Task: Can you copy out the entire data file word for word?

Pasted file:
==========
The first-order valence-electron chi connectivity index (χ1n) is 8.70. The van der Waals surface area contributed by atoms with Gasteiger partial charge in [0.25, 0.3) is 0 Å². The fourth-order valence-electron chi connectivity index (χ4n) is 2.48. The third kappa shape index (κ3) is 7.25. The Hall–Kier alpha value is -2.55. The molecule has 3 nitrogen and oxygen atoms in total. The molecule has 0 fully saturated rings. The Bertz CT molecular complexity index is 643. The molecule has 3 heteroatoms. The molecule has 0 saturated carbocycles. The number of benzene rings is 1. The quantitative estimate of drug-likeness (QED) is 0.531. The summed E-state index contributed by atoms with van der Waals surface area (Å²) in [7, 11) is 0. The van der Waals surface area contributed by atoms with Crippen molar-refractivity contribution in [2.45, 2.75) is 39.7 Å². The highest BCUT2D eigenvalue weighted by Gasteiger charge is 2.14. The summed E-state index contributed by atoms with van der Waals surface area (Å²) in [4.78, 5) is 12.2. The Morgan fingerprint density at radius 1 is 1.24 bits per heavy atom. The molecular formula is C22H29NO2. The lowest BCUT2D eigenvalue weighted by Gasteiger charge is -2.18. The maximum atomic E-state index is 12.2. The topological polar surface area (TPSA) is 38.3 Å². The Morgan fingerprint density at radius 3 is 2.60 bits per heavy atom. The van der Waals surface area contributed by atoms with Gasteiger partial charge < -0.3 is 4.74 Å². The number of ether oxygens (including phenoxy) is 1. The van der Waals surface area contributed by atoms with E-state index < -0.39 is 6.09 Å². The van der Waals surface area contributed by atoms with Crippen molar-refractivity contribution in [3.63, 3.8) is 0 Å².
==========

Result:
The first-order valence-electron chi connectivity index (χ1n) is 8.70. The van der Waals surface area contributed by atoms with Gasteiger partial charge in [0.25, 0.3) is 0 Å². The fourth-order valence-electron chi connectivity index (χ4n) is 2.48. The third kappa shape index (κ3) is 7.25. The Hall–Kier alpha value is -2.55. The molecule has 3 nitrogen and oxygen atoms in total. The molecule has 0 fully saturated rings. The Bertz CT molecular complexity index is 643. The molecule has 3 heteroatoms. The molecule has 0 saturated carbocycles. The number of benzene rings is 1. The quantitative estimate of drug-likeness (QED) is 0.531. The summed E-state index contributed by atoms with van der Waals surface area (Å²) in [7, 11) is 0. The van der Waals surface area contributed by atoms with Crippen molar-refractivity contribution in [2.45, 2.75) is 39.7 Å². The highest BCUT2D eigenvalue weighted by Gasteiger charge is 2.14. The summed E-state index contributed by atoms with van der Waals surface area (Å²) in [4.78, 5) is 12.2. The Morgan fingerprint density at radius 1 is 1.24 bits per heavy atom. The molecular formula is C22H29NO2. The lowest BCUT2D eigenvalue weighted by Gasteiger charge is -2.18. The maximum atomic E-state index is 12.2. The topological polar surface area (TPSA) is 38.3 Å². The Morgan fingerprint density at radius 3 is 2.60 bits per heavy atom. The van der Waals surface area contributed by atoms with Gasteiger partial charge < -0.3 is 4.74 Å². The number of ether oxygens (including phenoxy) is 1. The van der Waals surface area contributed by atoms with E-state index < -0.39 is 6.09 Å². The van der Waals surface area contributed by atoms with Crippen molar-refractivity contribution in [3.63, 3.8) is 0 Å².